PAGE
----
My Teenage Son's Goal in Life Is to Make Me Feel 3,500 Years Old: and Other Thoughts on Parenting from Dave Barry

My Teenage Son's Goal in Life Is to Make Me Feel 3,500 Years Old: and Other Thoughts on Parenting from Dave Barry

by Dave Barry

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Overview

Dave Barry isn't just funny. His wit cuts right to the core of life's absurdities. In "My Teenage Son's Greatest Goal in Life Is to Make Me Feel 3,500 Years Old" and Other Thoughts on Parenting from Dave Barry, Dave shares his hopes, fears, and insights about his own stint as a father. "Most people make babies out to be very complicated, but the truth is they have only three moods: Mood One: Just about to cry. Mood Two: Crying. Mood Three: Just finished crying."

Product Details

ISBN-13: 9780740789373
Publisher: Andrews McMeel Publishing, LLC
Publication date: 02/05/2013
Series: Backlist eBook Program
Sold by: Barnes & Noble
Format: NOOK Book
Pages: 112
Sales rank: 350,731
File size: 1 MB

About the Author

Dave Barry is the author of many bestsellers including Dave Barry’s Complete Guide to Guys, Dave Barry Turns 40 and Dave Barry Is Not Making This Up. A wildly popular syndicated columnist, Barry won the 1988 Pulitzer Prize for commentary. He lives in Miami, FL.

Hometown:

Miami, Florida

Date of Birth:

July 3, 1947

Place of Birth:

Armonk, New York

Education:

B.A. in English, Haverford College, 1969

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My Teenage Son's Goal in Life Is to Make Me Feel 3,500 Years Old: And Other Thoughts on Parenting from Dave Barry 3 out of 5 based on 0 ratings. 3 reviews.
BookAngel_a on LibraryThing More than 1 year ago
A cute, funny collection of clips from Dave Barry's columns over the years. Anything funny he wrote about parenting. You can read it in an hour or less and it would make a good gift book for a parent.
Guest More than 1 year ago
Barry talks about raising his son in this book. There are some funny entries, however the book soon becomes repetitive and most of the entries are simply short lines of text. Each page has only a short paragraph on it, so the entire book contains just about 100 one-liners. If you're a slow reader, you could read the whole book in about 20 minutes. Not the best of Barry's work, but cute.
Guest More than 1 year ago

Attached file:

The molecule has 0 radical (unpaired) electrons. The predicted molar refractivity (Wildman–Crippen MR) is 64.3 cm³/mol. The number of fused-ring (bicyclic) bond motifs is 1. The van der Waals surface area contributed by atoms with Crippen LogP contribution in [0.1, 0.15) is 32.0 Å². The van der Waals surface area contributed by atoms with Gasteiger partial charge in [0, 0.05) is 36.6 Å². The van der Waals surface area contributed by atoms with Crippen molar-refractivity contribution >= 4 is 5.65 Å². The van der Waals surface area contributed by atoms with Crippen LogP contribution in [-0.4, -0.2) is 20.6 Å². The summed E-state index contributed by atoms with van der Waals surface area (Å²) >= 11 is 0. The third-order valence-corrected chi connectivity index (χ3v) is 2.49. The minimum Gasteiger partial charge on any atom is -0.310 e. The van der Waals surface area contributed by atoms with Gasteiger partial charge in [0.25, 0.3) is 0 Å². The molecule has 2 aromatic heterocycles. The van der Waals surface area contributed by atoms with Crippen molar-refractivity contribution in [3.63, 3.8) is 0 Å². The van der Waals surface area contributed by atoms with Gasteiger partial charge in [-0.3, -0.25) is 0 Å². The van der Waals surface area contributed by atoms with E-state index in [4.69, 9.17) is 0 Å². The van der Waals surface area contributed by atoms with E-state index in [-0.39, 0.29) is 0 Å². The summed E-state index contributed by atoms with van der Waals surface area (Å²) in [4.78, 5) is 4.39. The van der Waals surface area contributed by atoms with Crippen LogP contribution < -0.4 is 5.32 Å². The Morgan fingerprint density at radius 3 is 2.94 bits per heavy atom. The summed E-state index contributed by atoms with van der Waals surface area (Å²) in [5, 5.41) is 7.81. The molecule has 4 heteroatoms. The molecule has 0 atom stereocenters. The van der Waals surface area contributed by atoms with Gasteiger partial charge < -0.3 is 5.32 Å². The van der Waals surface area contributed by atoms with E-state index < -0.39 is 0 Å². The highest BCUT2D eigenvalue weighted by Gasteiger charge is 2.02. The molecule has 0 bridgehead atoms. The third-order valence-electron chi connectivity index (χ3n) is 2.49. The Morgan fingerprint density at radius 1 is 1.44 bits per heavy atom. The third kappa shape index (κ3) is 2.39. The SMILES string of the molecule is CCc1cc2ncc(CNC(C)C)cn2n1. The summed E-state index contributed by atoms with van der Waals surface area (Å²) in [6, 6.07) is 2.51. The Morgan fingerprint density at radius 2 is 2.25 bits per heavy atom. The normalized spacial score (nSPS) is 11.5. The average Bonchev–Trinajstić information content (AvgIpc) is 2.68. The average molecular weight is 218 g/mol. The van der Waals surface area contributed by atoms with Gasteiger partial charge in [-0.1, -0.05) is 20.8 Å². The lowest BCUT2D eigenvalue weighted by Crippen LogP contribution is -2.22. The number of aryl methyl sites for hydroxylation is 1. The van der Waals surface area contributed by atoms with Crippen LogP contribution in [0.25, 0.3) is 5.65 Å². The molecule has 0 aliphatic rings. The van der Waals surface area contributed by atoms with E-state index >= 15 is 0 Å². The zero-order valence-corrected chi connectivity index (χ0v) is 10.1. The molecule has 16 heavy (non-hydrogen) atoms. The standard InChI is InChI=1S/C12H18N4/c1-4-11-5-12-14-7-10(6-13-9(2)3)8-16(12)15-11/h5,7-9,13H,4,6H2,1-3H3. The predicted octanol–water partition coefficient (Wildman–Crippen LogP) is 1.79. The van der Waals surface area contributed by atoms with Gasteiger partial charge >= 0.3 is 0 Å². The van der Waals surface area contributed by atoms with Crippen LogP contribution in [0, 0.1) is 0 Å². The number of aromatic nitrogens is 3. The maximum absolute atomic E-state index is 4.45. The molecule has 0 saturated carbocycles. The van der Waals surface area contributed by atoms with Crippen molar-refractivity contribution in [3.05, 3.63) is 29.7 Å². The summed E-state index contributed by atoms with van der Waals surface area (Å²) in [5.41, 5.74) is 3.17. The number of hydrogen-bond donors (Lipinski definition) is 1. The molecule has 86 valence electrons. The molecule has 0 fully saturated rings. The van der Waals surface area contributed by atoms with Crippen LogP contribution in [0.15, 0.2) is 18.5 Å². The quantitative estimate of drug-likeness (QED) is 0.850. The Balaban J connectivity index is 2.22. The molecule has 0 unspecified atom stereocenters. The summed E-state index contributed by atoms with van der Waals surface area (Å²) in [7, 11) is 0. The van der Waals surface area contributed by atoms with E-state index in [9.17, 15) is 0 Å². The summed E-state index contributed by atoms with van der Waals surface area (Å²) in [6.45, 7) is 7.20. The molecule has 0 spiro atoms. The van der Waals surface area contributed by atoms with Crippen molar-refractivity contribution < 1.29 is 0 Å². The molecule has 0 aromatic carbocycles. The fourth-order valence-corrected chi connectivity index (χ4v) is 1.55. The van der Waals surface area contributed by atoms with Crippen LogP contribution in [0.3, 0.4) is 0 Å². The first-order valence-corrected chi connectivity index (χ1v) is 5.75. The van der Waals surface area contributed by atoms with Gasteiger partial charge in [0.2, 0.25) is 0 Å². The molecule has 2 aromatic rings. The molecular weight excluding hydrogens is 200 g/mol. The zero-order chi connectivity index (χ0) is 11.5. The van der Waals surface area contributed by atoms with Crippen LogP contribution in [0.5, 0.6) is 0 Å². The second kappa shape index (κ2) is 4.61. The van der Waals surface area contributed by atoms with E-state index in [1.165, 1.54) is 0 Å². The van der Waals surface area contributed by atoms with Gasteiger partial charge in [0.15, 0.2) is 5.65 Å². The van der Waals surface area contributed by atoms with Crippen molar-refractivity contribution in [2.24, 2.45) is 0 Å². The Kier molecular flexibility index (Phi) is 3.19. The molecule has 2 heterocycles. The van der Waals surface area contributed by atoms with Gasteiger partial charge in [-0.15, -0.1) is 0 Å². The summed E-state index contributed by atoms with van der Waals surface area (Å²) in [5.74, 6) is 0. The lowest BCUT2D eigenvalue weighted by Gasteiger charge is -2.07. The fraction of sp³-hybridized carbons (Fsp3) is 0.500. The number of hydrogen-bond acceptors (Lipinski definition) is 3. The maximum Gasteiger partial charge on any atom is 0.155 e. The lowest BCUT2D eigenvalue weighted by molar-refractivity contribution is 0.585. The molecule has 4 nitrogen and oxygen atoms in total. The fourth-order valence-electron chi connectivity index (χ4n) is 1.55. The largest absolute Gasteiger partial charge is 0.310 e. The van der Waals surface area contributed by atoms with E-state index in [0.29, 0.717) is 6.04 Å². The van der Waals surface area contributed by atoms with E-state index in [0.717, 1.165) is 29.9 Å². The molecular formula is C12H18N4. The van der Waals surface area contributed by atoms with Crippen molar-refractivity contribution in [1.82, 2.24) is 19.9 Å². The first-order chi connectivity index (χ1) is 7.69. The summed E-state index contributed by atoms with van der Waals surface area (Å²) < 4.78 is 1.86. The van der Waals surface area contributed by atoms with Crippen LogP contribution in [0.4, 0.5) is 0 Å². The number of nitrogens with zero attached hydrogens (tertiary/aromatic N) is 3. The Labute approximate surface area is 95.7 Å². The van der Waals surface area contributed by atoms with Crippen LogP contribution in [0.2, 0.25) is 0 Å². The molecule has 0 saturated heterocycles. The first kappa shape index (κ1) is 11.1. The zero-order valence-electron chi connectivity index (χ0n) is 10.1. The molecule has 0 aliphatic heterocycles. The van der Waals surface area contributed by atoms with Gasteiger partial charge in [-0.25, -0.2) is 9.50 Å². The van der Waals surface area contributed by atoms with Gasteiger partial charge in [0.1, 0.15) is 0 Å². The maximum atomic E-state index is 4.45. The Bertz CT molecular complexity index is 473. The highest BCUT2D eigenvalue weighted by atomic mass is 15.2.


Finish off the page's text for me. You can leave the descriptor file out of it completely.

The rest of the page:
Every generation complains about the next generation. In this book, syndicated humorist Dave Barry levels his pen at his son, Rob, during the time from when Rob was 11 through senior year in high school. 'Parenthood is not unlike the Space Mountain ride at Disney World . . . .' It has its ups and downs and its unexpected moments. The book continues in that vein. The gags are highly concentrated into Rob's difficulties with getting out of bed in the morning, loud music (that's the title reference), driving, vacations, ski trips, projects, science fair preparations, help with school work, becoming interested in girls, toys, video games, television, sneakers, clothes, and expenses. Rather than being grouped in some logical order, they just sort of show up randomly. To me, much of the humor depends on being Dave Barry, being there, or seeing an image of the situation. Cartoons would have helped. As it was, I found the book light, but never really did start to laugh. Rob comes across as a normal, healthy young man making fine progress in growing up. Most would take delight in having such a son. I think the humor would have been improved if it had been aimed more powerfully at Mr. Barry. He does point out his own limitations (with school work, in skiing down slopes, and in keeping up with the newest trends), but the put-downs are mostly aimed at Rob. As such, I often found them to sound like whining rather than humor. For example, the reason that adults have sexual relations not very often is because children discover they need help with projects after 11:00 at night. Okay, that may have happened once in a while . . . but I think that the point would have been funnier if it focused on the way that some teachers now assign homework projects that can only be done by having the student and two parents work for hours. There are often funny things that happen in those projects that could have provided humor. The other direction Mr. Barry could have gone in would have required Rodney Dangerfield style one-liners. Mr. Barry's style lends itself to that approach, but his writing isn't quite terse enough to pull it off. If you are frustrated with your son, this book can do you some good by helping you realize that what's going on is normal. If you are looking for a good humor book, I'd look elsewhere. In the meantime, you can have a few laughs if you think about how your father would have described you when you were a teenager (using humorous concepts). That perspective may help you be more understanding with your teenager. Enjoy being a parent! Donald Mitchell, co-author of The Irresistible Growth Enterprise and The 2,000 Percent Solution